There is a country to cross you will
find in the corner of your eye, in
the quick slip of your foot--air far
down, a snap that might have caught.
And maybe for you, for me, a high, passing
voice that finds its way by being
afraid. That country is there, for us,
carried as it is crossed. What you fear
will not go away: it will take you into
yourself and bless you and keep you.
That's the world, and we all live there.
The Widow's Lament in Springtime
SORROW is my own yardwhere the new grassflames as it has flamedoften before but notwith the cold firethat closes round me this year.Thirtyfive years I lived with my husband.The plumtree is white todaywith masses of flowers.Masses of flowersload the cherry branchesand color some bushesyellow and some redbut the grief in my heartis stronger than theyfor though they were my joyformerly, today I notice themand turned away forgetting.Today my son told methat in the meadows,at the edge of the heavy woodsin the distance, he sawtrees of white flowers.I feel that I would liketo go thereand fall into those flowersand sink into the marsh near them.
-William Carlos Williams
(on the occasion of receiving a star on Hollywood Boulevard, 26th march, 2010.)
Dennis Hopper has come to be considered by many a legendary and legendarily-eccentric director and actor in the movie business. In the short attention spans of most moviegoers and critics, he is someone who has seemed to regularly rise out of the ashes of self-inflicted chaos, surprising us with his originality and wit as an artist, and defying the odds by somehow staying alive physically and professionally. I think he would be the first to admit that this is not an entirely inaccurate perception of his career. In the public's cultural consciousness, increasingly dependent on celebrity-driven and disposable story-telling and performance, Dennis has seemed to vanish for long periods of time, as far as many people were concerned. Although he might also jokingly agree with that notion, to those who have known and valued him as an artist and as a man over the years, he has never vanished, never stopped asking questions, never stopped searching for and finding inspiration in work and life.
Dennis is my friend. We met while working on a movie called "The Indian Runner" some twenty years ago. Short-lived friendships are mostly the norm in the movie business - it seems to go with the transient, stop-start nature of our jobs, the travelling, and the physical separations involved. There are people you get to know very well during a brief, intense period of work, and often do not see again for years as your individual careers and lives meander in their various directions. If and when you do see each other again you often find that what originally connected you so strongly has mostly withered away somehow. That did not happen with Dennis and me, and it has not been the case with his many other friends. We have continued to share a mutual curiosity about not only movie story-telling, but also in regard to photography, painting, and a generally artistic way of living life -- that is, an interest in remaining consistently present and open to all kinds of inspiration. Aside from being a complete and fertile artist, Dennis has, most importantly, remained a constant source of ideas, inspiration, and humour for his friends and colleagues. This positive influence has manifested itself in his unceasing interest in people and their behaviour, in the unpredictability of life -- an openness that has often involved changing his mind and letting go of pre-conceived notions regarding art and morality in his life, and in the lives of others. Like any true artist, he has continually learned from, suffered over, and, as frequently as possible, laughed at his own mistakes and apparent dead-ends. He keeps himself honest, and he keeps those around him honest.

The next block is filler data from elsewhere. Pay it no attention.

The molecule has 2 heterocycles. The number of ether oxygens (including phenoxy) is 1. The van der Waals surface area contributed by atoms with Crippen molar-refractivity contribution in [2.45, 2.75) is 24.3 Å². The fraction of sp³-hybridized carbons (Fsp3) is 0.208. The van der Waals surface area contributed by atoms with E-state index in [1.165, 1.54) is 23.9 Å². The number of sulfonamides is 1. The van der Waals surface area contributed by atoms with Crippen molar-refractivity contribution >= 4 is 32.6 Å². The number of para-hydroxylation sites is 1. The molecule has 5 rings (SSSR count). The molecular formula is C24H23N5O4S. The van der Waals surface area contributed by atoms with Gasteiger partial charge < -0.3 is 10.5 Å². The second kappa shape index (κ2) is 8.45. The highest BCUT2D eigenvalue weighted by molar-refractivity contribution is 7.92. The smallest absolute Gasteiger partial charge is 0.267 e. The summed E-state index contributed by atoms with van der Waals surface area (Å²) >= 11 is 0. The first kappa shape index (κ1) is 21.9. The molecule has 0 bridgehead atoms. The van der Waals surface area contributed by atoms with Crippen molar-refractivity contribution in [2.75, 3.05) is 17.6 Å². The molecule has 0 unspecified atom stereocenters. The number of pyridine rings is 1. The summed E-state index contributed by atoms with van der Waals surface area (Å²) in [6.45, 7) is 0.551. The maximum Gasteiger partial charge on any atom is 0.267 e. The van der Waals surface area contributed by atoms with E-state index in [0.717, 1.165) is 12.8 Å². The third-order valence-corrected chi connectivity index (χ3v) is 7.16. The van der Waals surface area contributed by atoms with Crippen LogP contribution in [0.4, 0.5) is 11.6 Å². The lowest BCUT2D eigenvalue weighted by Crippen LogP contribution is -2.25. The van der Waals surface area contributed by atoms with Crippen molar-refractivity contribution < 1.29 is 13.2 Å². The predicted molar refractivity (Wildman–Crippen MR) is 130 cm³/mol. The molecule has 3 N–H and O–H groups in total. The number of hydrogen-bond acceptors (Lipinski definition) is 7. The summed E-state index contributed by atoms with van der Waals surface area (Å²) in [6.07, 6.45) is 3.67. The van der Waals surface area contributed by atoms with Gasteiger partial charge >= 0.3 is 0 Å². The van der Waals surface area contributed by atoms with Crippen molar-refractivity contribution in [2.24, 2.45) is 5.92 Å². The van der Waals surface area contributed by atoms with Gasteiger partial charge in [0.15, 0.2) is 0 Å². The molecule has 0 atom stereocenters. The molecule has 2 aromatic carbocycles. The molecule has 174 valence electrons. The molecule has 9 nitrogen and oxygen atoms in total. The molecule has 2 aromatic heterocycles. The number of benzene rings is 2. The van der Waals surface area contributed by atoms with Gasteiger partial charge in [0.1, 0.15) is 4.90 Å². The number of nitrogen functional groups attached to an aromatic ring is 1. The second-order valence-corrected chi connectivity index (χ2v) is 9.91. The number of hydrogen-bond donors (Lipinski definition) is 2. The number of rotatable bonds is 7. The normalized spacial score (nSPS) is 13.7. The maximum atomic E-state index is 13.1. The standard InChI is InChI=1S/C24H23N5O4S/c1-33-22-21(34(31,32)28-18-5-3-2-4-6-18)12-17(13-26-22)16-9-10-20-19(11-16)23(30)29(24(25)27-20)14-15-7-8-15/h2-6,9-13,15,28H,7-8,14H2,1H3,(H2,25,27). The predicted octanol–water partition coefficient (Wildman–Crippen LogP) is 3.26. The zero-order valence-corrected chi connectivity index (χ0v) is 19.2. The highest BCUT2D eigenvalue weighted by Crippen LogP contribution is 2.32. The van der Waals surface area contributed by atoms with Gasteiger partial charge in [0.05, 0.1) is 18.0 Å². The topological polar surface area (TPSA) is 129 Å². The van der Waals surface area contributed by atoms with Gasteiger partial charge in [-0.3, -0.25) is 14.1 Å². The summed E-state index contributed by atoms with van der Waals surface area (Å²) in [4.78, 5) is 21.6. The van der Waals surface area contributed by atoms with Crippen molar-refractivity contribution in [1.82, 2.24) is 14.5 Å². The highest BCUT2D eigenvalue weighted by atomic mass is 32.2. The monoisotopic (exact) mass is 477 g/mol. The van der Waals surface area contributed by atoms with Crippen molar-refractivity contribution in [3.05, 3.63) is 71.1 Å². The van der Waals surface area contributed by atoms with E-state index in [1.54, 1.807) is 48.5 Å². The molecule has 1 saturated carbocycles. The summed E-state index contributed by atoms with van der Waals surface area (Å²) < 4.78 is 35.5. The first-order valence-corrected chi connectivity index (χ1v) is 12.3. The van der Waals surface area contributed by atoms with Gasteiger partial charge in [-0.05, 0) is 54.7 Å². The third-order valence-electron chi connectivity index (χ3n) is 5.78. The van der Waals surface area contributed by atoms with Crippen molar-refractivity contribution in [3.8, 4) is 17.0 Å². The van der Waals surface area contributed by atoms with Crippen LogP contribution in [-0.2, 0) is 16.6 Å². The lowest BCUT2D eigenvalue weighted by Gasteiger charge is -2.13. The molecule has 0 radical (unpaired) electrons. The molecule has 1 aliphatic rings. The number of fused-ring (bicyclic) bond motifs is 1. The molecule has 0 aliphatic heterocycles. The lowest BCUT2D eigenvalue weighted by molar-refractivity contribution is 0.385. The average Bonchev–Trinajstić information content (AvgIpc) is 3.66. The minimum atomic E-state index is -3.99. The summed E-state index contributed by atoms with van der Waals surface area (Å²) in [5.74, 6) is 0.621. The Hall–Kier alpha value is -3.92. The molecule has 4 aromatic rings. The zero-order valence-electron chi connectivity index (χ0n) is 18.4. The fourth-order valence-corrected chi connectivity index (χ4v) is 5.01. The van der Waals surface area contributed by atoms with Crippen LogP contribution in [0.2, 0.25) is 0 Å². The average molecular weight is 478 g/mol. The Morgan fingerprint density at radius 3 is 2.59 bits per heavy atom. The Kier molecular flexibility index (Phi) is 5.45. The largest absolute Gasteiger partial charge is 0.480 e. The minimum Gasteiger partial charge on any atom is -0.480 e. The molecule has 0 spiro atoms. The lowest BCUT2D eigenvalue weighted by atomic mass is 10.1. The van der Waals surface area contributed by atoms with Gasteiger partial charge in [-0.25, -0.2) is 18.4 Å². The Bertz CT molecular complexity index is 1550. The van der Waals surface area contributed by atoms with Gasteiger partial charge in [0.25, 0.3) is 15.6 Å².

"Why do you say that?", "Where did that come from?", "Who did it first?", "Why does it matter?", "Maybe I'm wrong.", "I love you." -- these are some of the phrases likely to come out of his mouth at any time. His candour and essential modesty inspire fearlessness in others. As much as he deserves this star on Hollywood Boulevard and the many other professional honours he has received, it is this ability to instill a degree of fearlessness and wonder that sets him apart as an artist and as a friend.
Dennis Hopper was born in Dodge City, Kansas. Perhaps the finest and most honest poet that state has produced was William Stafford. In a 1971 interview he once said something that could have come straight from Dennis:
"I keep following this sort of hidden river of my life, you know, whatever the topic or impulse which comes, I follow it along trustingly. And I don't have any sense of its coming to a kind of crescendo, or of its petering out either. It is just going steadily along."